Game on: Australia opens Hypersonic Research Precinct to develop missiles faster than the speed of sound
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Australia’s commitment to developing and defending against missiles faster than the speed of the sound is at the fore following the opening of a $14 million state-of-the-art Hypersonics Research Precinct at Eagle Farm in Brisbane last week.
Staffed by 60 people, the purpose-built facility was unveiled by the Minister for Defence Peter Dutton to advance the understanding and use of hypersonic technology through flight test vehicles.
It represents one element of the $3bn capability investment across Defence innovation, science, and technology over the next decade.
“It’s a complex technological challenge to build vehicles capable of flying at five times the speed of sound, that skim the stratosphere to target any location on the planet,” Minister Dutton said.
“The technology that is developed here will help us to better defend against the malign use of this technology and give us the ability to strike any potential adversaries from a distance and deter aggression against Australia’s national interests.
“It enables Defence researchers to develop and characterise sovereign hypersonic technologies and generate ‘true’ hypersonic flight conditions at large scale in a classified laboratory.”
In aerodynamics, a hypersonic speed is one that exceeds five times the speed of sound – or about 6,200km per hour, starting at speeds of Mach 5 and above.
The shape of these hypersonic weapons allows them to manoeuvre toward a target or away from defences without being detected by radar, posing a challenge to missile defence systems.
Back in December 2020, Australia and the United States signed a collaborative agreement to develop and test hypersonic cruise missile prototypes under the Southern Cross Integrated Flight Research Experiment (SCIFIRE).
The program draws on 15 years of research and collaboration between Australia and the United States on hypersonic scramjets, rocket motors, sensors, and advanced manufacturing materials, including actual launches and flight trials conducted under the previous Hypersonic International Flight Research Experimentation (HIFIRE) program.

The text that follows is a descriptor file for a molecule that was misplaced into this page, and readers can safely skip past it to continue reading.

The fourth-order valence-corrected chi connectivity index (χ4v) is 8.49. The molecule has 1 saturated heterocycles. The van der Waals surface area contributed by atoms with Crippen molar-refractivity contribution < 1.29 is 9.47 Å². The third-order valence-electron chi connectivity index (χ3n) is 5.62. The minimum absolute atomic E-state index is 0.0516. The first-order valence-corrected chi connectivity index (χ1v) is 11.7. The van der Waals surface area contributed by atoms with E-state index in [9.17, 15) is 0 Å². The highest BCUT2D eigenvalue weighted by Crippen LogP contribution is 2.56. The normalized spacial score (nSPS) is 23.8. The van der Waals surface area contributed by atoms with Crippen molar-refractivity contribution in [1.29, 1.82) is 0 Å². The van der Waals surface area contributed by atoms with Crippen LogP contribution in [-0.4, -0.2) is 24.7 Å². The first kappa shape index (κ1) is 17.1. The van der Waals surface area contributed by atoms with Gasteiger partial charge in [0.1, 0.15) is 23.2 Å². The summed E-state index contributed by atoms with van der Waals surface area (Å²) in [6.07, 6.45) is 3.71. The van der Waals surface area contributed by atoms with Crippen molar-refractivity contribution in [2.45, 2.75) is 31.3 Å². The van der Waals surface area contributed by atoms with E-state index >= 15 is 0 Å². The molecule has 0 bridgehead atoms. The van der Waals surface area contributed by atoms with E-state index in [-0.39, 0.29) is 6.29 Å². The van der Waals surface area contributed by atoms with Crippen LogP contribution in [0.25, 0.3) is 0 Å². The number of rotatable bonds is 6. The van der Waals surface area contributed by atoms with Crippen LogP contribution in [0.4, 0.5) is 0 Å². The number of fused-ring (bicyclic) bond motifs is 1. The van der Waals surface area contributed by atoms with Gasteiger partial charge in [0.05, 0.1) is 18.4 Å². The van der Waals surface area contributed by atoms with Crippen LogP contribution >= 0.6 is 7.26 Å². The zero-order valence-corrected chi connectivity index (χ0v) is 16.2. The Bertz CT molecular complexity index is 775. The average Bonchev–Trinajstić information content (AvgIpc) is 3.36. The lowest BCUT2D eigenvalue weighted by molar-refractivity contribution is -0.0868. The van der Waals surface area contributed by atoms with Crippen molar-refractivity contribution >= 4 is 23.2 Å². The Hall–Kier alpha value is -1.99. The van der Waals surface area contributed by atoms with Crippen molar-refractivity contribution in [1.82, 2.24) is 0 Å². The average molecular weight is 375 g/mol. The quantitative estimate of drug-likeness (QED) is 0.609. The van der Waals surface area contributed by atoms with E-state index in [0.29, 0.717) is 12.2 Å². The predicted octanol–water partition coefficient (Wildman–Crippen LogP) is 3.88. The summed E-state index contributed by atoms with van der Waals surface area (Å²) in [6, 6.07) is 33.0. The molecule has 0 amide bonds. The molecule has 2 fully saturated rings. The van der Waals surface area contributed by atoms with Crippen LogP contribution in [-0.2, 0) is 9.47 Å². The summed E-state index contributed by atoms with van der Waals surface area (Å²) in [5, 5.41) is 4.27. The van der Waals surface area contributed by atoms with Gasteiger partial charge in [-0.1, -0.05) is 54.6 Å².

Senior analyst at the Australian Strategic Policy Institute Dr Malcolm Davis said while the opening of the research facility is a great step forward, the challenge now will be to deploy the capability at a high technological readiness level.
“From a broader perspective, China and Russia are currently ahead in hypersonsics,” he said.
“The US and its allies, including Australia, are behind in many areas – we have a lot of expertise and skills in the pure scientific aspect of research and development, but where we are falling behind is in the application.
“We spend a lot of time doing science in the lab but then we don’t turn that science into actual capability whereas the Russians and Chinese seem to move more swiftly to deploy hypersonic weapons.”
Over the weekend, CNN reported the Pentagon, too, is looking to advance hypersonic weapon development by hosting a “high-level” meeting this coming week.
Speaking at the Halifax International Security Forum, US Space Force General David Thompson said the United States has “a lot of catching up to do very quickly”, after recent hypersonic weapons tests by China and Russia surprised US national security officials and indicated the US is falling behind their main geopolitical rivals.
“We’re not as advanced as the Chinese or the Russians in terms of hypersonic programs,” he said.
But hypersonic development blends into space as well.
Earlier this month Brisbane-based aerospace engineering start-up Hypersonix Launch Systems announced it was looking to launch a zero CO2 emissions hypersonic spaceplane capable of deploying small satellites into Low Earth Orbit (LEO).
The start-up signed a Master Research Agreement (MRCA) with the University of Sydney to research and manufacture the components of the zero emissions spaceplane.
If all goes to plan, the first test flight is set to take off in Q1, 2023 with Hypersonix’s overarching goal being to build and operate a small satellite launch system in Australia for international customers.
“This is really important; if Australia can develop that sort of capability then that would be world-leading,” Davis said.
“The potential use of this hypersonics research park shouldn’t just be for defence applications in terms of missiles, it should also be applied to space access because that’s an area where we could potentially leap-frog ahead of other countries.”
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